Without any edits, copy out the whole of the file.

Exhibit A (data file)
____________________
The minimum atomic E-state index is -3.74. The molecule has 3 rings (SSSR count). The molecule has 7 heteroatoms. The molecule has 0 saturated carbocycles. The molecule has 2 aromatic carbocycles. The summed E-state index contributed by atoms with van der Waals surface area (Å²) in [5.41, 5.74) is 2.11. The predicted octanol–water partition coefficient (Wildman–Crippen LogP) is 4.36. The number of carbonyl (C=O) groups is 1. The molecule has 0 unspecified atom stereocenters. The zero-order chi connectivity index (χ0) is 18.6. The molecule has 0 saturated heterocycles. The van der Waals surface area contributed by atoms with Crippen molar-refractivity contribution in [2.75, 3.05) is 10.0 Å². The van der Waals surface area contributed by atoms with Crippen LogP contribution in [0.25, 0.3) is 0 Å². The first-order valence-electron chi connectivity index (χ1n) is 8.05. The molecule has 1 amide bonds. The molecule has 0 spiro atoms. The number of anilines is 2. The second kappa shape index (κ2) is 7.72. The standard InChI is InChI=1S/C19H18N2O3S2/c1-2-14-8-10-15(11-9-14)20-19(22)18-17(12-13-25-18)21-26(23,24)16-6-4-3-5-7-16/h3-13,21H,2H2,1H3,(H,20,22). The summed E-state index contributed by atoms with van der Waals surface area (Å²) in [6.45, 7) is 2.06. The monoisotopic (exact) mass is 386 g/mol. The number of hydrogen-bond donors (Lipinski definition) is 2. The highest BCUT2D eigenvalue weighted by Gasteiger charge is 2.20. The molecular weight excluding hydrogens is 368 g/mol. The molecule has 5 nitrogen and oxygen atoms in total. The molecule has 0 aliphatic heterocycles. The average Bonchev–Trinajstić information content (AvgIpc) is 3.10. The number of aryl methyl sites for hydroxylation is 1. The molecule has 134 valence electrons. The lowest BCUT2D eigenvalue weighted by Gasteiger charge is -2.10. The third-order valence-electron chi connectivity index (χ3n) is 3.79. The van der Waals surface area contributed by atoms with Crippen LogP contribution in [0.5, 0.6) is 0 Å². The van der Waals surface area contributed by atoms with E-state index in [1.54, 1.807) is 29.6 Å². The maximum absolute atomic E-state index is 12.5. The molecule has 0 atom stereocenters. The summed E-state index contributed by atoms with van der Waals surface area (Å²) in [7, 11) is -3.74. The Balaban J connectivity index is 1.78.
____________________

The minimum atomic E-state index is -3.74. The molecule has 3 rings (SSSR count). The molecule has 7 heteroatoms. The molecule has 0 saturated carbocycles. The molecule has 2 aromatic carbocycles. The summed E-state index contributed by atoms with van der Waals surface area (Å²) in [5.41, 5.74) is 2.11. The predicted octanol–water partition coefficient (Wildman–Crippen LogP) is 4.36. The number of carbonyl (C=O) groups is 1. The molecule has 0 unspecified atom stereocenters. The zero-order chi connectivity index (χ0) is 18.6. The molecule has 0 saturated heterocycles. The van der Waals surface area contributed by atoms with Crippen molar-refractivity contribution in [2.75, 3.05) is 10.0 Å². The van der Waals surface area contributed by atoms with Crippen LogP contribution in [0.25, 0.3) is 0 Å². The first-order valence-electron chi connectivity index (χ1n) is 8.05. The molecule has 1 amide bonds. The molecule has 0 spiro atoms. The number of anilines is 2. The second kappa shape index (κ2) is 7.72. The standard InChI is InChI=1S/C19H18N2O3S2/c1-2-14-8-10-15(11-9-14)20-19(22)18-17(12-13-25-18)21-26(23,24)16-6-4-3-5-7-16/h3-13,21H,2H2,1H3,(H,20,22). The summed E-state index contributed by atoms with van der Waals surface area (Å²) in [6.45, 7) is 2.06. The monoisotopic (exact) mass is 386 g/mol. The number of hydrogen-bond donors (Lipinski definition) is 2. The highest BCUT2D eigenvalue weighted by Gasteiger charge is 2.20. The molecular weight excluding hydrogens is 368 g/mol. The molecule has 5 nitrogen and oxygen atoms in total. The molecule has 0 aliphatic heterocycles. The average Bonchev–Trinajstić information content (AvgIpc) is 3.10. The number of aryl methyl sites for hydroxylation is 1. The molecule has 134 valence electrons. The lowest BCUT2D eigenvalue weighted by Gasteiger charge is -2.10. The third-order valence-electron chi connectivity index (χ3n) is 3.79. The van der Waals surface area contributed by atoms with Crippen LogP contribution in [0.5, 0.6) is 0 Å². The van der Waals surface area contributed by atoms with E-state index in [1.54, 1.807) is 29.6 Å². The maximum absolute atomic E-state index is 12.5. The molecule has 0 atom stereocenters. The summed E-state index contributed by atoms with van der Waals surface area (Å²) in [7, 11) is -3.74. The Balaban J connectivity index is 1.78.